A Story: More than a decade ago
I will never forget how my teacher taught me the basics of Microsoft Windows. Right after graduating from college, 15 years ago, I enrolled in a computer literacy program—a two-week course covering the Windows basic applications: word, excel, powerpoint, and internet explorer.
However, before I was exposed to the application softwares, I was first taught how to navigate through the Windows operating system—exploring the complex forest-like stacks of cascaded folders, from system folder to utilities to MyDocuments. I learned how to open, create and delete a folder, and to transfer them from one location to another. “When you create a folder be sure not to forget the name, and always remember where you saved it, otherwise, you will consume time locating it the next time you’ll need it,” my teacher warned me. He then followed with, “You will use the same technique when creating a file, so always remember that.”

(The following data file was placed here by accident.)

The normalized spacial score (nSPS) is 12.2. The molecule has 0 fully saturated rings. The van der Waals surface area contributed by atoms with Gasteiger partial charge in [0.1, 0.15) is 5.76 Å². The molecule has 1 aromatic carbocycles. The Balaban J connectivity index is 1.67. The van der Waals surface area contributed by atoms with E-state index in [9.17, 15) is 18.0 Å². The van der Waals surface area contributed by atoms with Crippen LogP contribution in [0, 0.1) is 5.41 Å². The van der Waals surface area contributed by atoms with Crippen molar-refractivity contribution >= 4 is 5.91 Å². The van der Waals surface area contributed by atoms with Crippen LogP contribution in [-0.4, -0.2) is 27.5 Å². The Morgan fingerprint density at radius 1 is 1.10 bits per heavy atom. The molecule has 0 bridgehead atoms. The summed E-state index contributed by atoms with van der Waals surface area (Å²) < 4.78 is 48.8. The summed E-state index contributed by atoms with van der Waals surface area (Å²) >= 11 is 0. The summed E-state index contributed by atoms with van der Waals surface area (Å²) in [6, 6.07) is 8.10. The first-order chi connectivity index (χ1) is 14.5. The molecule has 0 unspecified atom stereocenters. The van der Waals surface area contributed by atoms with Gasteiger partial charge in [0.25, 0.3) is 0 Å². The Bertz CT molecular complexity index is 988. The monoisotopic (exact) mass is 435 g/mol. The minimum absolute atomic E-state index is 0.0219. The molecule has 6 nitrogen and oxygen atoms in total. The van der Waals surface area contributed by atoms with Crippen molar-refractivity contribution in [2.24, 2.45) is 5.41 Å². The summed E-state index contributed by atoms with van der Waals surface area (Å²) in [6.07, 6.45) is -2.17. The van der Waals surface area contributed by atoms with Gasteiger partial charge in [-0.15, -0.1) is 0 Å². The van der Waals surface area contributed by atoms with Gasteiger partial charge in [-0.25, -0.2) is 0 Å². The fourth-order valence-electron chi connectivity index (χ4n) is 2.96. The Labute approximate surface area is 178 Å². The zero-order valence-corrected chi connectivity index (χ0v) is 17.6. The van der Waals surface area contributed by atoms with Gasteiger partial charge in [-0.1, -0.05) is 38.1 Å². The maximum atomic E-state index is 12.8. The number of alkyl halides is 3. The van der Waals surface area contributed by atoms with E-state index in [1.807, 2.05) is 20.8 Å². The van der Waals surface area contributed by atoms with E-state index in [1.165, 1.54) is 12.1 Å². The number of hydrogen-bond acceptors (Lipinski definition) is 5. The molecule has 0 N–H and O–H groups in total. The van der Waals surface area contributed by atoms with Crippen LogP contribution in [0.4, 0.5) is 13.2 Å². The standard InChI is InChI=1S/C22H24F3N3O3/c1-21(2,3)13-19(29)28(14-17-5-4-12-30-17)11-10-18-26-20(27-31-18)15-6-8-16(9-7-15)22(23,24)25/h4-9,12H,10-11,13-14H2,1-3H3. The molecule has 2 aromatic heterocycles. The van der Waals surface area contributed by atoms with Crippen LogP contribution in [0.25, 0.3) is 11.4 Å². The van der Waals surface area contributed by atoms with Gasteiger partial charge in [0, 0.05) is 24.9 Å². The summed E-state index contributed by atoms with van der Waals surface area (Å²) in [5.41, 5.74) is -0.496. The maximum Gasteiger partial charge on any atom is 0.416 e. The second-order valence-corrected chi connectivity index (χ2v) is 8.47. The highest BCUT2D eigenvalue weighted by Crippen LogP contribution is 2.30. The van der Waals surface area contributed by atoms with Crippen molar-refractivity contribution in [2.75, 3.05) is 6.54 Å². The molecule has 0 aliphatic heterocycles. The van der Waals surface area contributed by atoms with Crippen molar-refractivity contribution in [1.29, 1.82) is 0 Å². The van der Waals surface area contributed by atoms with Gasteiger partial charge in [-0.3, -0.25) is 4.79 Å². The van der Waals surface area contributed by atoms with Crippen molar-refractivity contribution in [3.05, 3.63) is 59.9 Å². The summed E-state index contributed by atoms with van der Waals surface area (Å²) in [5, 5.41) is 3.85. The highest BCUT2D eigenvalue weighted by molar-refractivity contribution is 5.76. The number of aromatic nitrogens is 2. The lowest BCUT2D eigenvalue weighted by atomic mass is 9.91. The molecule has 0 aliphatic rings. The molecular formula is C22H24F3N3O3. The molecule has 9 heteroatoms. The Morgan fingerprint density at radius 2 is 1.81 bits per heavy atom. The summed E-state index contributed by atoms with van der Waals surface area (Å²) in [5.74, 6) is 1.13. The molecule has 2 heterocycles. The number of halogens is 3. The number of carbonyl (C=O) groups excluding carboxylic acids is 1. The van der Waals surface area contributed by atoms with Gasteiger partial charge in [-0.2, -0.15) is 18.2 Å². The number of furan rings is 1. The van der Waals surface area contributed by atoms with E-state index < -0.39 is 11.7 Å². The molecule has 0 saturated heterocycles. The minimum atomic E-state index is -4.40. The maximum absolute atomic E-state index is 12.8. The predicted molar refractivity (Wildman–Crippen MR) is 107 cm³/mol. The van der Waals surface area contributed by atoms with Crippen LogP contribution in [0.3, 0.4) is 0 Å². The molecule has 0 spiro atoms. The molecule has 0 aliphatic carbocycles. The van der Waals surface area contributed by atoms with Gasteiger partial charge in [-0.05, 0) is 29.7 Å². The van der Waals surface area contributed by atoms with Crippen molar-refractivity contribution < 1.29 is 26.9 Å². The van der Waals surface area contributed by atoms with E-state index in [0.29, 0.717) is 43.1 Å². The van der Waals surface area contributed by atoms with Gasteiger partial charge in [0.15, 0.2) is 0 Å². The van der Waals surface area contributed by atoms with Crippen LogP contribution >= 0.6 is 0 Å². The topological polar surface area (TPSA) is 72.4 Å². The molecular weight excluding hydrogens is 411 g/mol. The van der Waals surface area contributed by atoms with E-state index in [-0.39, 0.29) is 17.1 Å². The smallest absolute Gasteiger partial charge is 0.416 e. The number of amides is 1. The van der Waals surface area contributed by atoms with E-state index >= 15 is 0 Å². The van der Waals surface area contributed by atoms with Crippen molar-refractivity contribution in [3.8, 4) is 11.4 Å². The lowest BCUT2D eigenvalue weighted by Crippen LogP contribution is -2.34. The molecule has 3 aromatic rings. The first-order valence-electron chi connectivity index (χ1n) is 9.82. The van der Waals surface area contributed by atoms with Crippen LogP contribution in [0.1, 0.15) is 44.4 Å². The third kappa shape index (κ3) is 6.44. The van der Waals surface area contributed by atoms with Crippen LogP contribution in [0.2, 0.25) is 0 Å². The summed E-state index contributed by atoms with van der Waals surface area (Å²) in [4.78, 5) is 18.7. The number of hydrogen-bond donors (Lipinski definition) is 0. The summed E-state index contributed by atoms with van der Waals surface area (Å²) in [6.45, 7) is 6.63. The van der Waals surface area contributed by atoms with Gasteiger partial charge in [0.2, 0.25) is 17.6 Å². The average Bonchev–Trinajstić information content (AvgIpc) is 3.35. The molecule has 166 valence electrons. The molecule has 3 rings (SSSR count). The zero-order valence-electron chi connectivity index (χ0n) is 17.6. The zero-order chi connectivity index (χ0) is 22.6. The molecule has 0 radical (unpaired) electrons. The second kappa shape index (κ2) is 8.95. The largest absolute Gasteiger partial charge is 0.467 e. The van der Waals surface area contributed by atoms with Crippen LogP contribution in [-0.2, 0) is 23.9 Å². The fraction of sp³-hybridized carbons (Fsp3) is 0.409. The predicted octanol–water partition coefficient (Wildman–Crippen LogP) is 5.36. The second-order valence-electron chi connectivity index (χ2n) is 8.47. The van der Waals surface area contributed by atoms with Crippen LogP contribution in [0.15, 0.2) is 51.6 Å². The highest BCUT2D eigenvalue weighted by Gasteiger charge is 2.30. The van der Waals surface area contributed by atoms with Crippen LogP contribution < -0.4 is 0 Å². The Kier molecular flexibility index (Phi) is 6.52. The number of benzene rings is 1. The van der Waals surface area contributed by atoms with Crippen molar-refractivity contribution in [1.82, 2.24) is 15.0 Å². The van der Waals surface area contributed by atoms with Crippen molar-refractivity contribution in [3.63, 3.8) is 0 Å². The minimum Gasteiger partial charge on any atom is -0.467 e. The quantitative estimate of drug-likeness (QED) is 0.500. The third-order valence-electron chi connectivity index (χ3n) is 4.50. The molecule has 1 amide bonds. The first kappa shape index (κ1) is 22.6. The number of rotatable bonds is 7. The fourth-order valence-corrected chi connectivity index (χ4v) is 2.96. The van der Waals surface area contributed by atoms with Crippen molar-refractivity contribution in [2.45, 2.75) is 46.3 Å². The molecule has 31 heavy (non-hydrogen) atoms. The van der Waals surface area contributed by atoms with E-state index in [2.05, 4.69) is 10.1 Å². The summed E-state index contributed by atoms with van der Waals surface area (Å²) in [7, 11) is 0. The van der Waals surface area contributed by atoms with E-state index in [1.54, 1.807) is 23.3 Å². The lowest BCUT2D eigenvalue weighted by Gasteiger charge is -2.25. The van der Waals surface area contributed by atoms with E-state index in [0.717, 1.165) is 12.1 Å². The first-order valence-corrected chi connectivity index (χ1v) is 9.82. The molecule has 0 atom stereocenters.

Then he taught me how to create a shortcut icon. Sometimes, when I want immediate access to a folder I saved in MyDocuments, I may create a shortcut icon in the desktop. Whenever I double-click the shortcut, Windows automatically open the original folder saved hidden in MyDocuments.
“However,” this time, a stern warning, “when you delete the original folder (in MyDocuments), the shortcut icon (in the desktop) is not automatically deleted with it. So when you try to open it, Windows will pop up a message — with a flashlight waving left and right as if searching for something—saying that the original folder cannot be located.” When the original file is gone, its shortcut icon becomes useless.
Fifteen years have passed and his message remained clear and fresh in my head: an icon without substance is meaningless.